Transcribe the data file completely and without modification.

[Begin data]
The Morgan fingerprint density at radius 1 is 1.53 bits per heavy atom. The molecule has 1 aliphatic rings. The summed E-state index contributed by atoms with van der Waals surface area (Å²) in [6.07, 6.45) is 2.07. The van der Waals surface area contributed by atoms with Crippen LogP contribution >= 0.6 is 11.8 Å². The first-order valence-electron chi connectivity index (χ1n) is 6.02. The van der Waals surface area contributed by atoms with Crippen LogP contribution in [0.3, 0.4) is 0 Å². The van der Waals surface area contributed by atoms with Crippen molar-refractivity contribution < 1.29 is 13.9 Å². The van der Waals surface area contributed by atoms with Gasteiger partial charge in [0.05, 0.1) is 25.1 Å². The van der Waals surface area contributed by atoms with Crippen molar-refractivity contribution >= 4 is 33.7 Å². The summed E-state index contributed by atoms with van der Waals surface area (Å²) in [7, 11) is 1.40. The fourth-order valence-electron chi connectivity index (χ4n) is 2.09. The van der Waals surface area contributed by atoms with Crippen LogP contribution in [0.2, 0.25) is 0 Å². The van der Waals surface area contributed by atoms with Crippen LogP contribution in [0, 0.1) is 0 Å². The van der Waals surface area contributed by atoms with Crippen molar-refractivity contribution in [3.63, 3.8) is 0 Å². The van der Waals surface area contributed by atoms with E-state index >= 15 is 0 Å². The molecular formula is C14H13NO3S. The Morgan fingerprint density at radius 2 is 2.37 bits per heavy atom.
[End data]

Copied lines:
The Morgan fingerprint density at radius 1 is 1.53 bits per heavy atom. The molecule has 1 aliphatic rings. The summed E-state index contributed by atoms with van der Waals surface area (Å²) in [6.07, 6.45) is 2.07. The van der Waals surface area contributed by atoms with Crippen LogP contribution >= 0.6 is 11.8 Å². The first-order valence-electron chi connectivity index (χ1n) is 6.02. The van der Waals surface area contributed by atoms with Crippen LogP contribution in [0.3, 0.4) is 0 Å². The van der Waals surface area contributed by atoms with Crippen molar-refractivity contribution < 1.29 is 13.9 Å². The van der Waals surface area contributed by atoms with Gasteiger partial charge in [0.05, 0.1) is 25.1 Å². The van der Waals surface area contributed by atoms with Crippen molar-refractivity contribution >= 4 is 33.7 Å². The summed E-state index contributed by atoms with van der Waals surface area (Å²) in [7, 11) is 1.40. The fourth-order valence-electron chi connectivity index (χ4n) is 2.09. The van der Waals surface area contributed by atoms with Crippen LogP contribution in [0.2, 0.25) is 0 Å². The van der Waals surface area contributed by atoms with Crippen LogP contribution in [0, 0.1) is 0 Å². The van der Waals surface area contributed by atoms with Crippen molar-refractivity contribution in [3.63, 3.8) is 0 Å². The van der Waals surface area contributed by atoms with E-state index >= 15 is 0 Å². The molecular formula is C14H13NO3S. The Morgan fingerprint density at radius 2 is 2.37 bits per heavy atom.